What investment really tells us, though, is just how much more attractive the United States remains as an investment than the rest of the world. Assuming that Korean Air is run at least somewhat rationally, the managers and owners must have decided that a new tower in Los Angeles represented the most attractive potential return on a $1 billion investment that they could find anywhere in the world. That's a very tall order, if you'll pardon the pun.
Tin Foil Hat Award / Capitalist Solution of the Week
Johnson County (Iowa) raises its minimum wage
Iowa's most left-wing county will provide a small-scale experiment for the rest of the state to watch
Big hikes in the minimum wage are no sure thing for the working poor
Warren Buffett reiterates his argument that the minimum wage is a bad instrument by which to really improve the lives of the working poor. It's not a philosophical argument; it's a practical one. In practice, a higher minimum wage may make a marginal difference to the lives of some adult workers who earn it. But about half of people at minimum wage (48%) are under age 25. Raising the wage by too much will reduce the number of entry-level working opportunities available to them -- which reduces their ability to acquire things like the soft skills and job experience that put them on the ladder to future, higher-quality jobs. Raising the minimum wage to track inflation -- or even just a modest boost -- aren't bad ideas, necessarily, but they aren't real systemic fixes for the deeper issues. Targeted assistance like the Earned Income Tax Credit is probably more efficient at helping the true breadwinners who are at low wages, and ultimately the broader solution is a matter of job training and education. Of all people at or below minimum wage, only 16% have at least an associate's degree. In the long run, we need to fix the training and educational system so that workers have higher market value that places them well above the minimum wage as a market-clearing rate.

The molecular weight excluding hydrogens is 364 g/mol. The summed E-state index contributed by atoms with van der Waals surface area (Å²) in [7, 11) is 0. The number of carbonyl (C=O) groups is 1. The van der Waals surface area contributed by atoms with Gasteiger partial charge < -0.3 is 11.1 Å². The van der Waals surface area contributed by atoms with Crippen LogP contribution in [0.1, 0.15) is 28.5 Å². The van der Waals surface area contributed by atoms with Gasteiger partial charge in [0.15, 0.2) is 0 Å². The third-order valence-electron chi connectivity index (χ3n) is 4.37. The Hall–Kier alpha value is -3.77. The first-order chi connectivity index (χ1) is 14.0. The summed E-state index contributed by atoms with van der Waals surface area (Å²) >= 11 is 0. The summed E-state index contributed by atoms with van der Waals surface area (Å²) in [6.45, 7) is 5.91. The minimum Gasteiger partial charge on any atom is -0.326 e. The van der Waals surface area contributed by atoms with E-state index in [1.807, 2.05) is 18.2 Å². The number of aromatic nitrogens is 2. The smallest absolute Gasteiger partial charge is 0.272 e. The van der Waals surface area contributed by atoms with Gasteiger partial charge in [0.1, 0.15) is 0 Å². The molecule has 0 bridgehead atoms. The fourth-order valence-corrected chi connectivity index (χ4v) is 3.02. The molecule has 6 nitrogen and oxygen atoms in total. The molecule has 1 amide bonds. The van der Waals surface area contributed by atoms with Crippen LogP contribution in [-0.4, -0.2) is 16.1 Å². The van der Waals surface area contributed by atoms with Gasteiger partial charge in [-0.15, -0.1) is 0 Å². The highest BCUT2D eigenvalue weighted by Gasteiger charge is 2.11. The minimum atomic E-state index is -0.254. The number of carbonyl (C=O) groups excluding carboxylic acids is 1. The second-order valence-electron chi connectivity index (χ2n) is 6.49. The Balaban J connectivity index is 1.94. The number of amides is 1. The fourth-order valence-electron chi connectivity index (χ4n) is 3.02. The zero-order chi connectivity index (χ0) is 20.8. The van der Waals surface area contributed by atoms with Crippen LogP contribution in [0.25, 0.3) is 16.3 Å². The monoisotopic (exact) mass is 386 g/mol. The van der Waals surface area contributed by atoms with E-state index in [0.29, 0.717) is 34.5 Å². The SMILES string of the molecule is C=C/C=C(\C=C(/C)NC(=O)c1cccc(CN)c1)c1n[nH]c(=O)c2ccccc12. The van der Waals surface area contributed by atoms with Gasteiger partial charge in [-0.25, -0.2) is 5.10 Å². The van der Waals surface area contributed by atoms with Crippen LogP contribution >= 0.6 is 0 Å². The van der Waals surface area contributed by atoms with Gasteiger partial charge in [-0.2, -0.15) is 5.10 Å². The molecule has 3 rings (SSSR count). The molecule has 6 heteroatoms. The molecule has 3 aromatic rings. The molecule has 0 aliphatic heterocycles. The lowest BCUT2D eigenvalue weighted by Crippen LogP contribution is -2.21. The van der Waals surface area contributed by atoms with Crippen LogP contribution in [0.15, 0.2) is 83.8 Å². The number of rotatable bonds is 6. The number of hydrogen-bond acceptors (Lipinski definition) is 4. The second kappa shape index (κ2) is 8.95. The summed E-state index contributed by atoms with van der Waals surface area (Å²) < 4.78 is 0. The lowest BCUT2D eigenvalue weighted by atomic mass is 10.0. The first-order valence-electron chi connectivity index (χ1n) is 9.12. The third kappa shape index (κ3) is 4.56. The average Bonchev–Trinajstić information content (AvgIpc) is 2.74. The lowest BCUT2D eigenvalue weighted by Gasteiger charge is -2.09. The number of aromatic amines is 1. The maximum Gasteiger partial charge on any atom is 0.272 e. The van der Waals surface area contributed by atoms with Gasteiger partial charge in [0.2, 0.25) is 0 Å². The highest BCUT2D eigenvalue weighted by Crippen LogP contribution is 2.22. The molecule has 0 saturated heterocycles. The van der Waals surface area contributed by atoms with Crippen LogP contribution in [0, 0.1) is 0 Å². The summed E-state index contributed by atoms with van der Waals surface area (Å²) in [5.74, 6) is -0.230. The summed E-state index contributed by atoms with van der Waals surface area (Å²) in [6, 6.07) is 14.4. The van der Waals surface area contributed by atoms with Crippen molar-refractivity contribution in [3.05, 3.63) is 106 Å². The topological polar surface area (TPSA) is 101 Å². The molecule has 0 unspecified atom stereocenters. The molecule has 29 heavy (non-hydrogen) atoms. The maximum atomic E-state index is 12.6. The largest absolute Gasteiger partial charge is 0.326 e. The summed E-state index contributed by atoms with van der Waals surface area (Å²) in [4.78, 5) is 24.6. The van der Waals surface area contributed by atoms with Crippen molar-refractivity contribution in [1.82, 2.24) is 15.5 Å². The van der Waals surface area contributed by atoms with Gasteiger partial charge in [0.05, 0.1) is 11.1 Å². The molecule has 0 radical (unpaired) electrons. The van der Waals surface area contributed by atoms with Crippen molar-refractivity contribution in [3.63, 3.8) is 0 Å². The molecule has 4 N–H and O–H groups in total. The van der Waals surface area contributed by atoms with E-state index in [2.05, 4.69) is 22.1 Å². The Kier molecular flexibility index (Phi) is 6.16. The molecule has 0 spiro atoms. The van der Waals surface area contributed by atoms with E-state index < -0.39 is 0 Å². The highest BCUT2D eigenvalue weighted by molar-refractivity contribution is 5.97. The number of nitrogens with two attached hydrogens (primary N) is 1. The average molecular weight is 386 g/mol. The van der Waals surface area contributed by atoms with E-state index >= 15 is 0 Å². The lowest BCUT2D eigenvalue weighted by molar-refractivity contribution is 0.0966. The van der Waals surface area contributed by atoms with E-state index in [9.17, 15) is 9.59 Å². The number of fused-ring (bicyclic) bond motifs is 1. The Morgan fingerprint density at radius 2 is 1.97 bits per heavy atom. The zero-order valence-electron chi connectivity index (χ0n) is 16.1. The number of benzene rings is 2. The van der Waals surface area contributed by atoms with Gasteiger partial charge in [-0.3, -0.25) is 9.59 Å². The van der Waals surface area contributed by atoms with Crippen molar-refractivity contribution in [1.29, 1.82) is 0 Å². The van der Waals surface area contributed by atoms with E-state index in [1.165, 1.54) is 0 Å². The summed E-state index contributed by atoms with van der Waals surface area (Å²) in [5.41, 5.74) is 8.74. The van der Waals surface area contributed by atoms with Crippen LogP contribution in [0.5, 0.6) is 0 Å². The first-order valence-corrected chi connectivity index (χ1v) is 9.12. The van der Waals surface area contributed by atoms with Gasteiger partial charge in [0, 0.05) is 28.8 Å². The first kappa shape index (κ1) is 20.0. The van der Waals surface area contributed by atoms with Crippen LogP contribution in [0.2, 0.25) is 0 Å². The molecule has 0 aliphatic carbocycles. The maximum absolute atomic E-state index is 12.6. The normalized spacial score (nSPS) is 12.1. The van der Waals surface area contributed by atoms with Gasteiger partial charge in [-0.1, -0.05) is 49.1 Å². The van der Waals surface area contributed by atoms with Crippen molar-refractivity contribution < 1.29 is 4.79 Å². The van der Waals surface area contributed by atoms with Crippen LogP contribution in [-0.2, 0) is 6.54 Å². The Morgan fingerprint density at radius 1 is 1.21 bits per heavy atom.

Yay Capitalism Prize
They're going to finish in sections so battery production can begin before the building is complete
Quote of the Week
"Pardoning the bad, is injuring the good." - Benjamin Franklin
- When I was young, I thought I was an Irish Catholic Democrat
- The Republican Party won me over in the late 1990s -- they were right on both philosophy and performance
- If you were trying to assemble a "false flag" operation to kill the party, you could come up with no better virus than Donald Trump
- He brings neither performance nor philosophy to the table
- Trumpism isn't capitalism -- it's gambling plus massive intervention plus a whole bunch of lies
- I rejected Trump's style in 2005 -- and style is all it is; there is no substance
- And when I declared my thought process about selecting a candidate prior to the Iowa Caucuses, I meant every word I said
- If the wrong power structure takes over an organization, then that institution is either dead or in exile
- For the time being, I believe that the Republican Party is in exile. My plan right now -- subject to change -- is to vote for the closest thing to a ticket that meets my caucus pre-test conditions. Right now, that means a write-in ticket. That is subject to revision if it appears we are at imminent risk of falling into a complete disaster.
- Podcast of this episode - segment 1 (A sign that, despite it all, the United States is still the best place for investment in the entire world)
- Podcast of this episode - segment 2 (Johnson County is raising its minimum wage, creating a small lab experiment for Iowa)
- Podcast of this episode - segment 3 (The problem with big increases to the minimum wage isn't really a philosophical one -- the problem is that raising the wage itself doesn't solve the underlying problems)
- Podcast of this episode - segment 4 (No reason to trust Donald Trump on either performance or philosophy)
- Official station page for this episode (forthcoming)